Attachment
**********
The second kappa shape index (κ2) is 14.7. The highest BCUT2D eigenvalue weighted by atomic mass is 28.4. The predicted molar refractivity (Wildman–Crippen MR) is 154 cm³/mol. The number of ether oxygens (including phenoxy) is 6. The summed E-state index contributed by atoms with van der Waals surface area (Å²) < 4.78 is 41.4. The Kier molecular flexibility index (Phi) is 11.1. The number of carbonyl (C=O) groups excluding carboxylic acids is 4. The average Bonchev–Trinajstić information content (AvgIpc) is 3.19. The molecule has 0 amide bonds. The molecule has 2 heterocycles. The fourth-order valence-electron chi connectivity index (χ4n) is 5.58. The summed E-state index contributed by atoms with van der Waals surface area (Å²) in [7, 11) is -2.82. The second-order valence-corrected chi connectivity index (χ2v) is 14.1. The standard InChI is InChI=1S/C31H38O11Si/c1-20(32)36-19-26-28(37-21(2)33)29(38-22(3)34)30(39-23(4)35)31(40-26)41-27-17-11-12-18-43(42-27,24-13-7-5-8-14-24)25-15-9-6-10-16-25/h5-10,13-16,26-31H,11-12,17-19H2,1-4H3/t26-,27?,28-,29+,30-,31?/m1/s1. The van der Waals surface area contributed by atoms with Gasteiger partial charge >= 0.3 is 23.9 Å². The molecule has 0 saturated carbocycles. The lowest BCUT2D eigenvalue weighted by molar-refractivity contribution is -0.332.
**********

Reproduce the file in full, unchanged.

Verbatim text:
The second kappa shape index (κ2) is 14.7. The highest BCUT2D eigenvalue weighted by atomic mass is 28.4. The predicted molar refractivity (Wildman–Crippen MR) is 154 cm³/mol. The number of ether oxygens (including phenoxy) is 6. The summed E-state index contributed by atoms with van der Waals surface area (Å²) < 4.78 is 41.4. The Kier molecular flexibility index (Phi) is 11.1. The number of carbonyl (C=O) groups excluding carboxylic acids is 4. The average Bonchev–Trinajstić information content (AvgIpc) is 3.19. The molecule has 0 amide bonds. The molecule has 2 heterocycles. The fourth-order valence-electron chi connectivity index (χ4n) is 5.58. The summed E-state index contributed by atoms with van der Waals surface area (Å²) in [7, 11) is -2.82. The second-order valence-corrected chi connectivity index (χ2v) is 14.1. The standard InChI is InChI=1S/C31H38O11Si/c1-20(32)36-19-26-28(37-21(2)33)29(38-22(3)34)30(39-23(4)35)31(40-26)41-27-17-11-12-18-43(42-27,24-13-7-5-8-14-24)25-15-9-6-10-16-25/h5-10,13-16,26-31H,11-12,17-19H2,1-4H3/t26-,27?,28-,29+,30-,31?/m1/s1. The van der Waals surface area contributed by atoms with Gasteiger partial charge >= 0.3 is 23.9 Å². The molecule has 0 saturated carbocycles. The lowest BCUT2D eigenvalue weighted by molar-refractivity contribution is -0.332.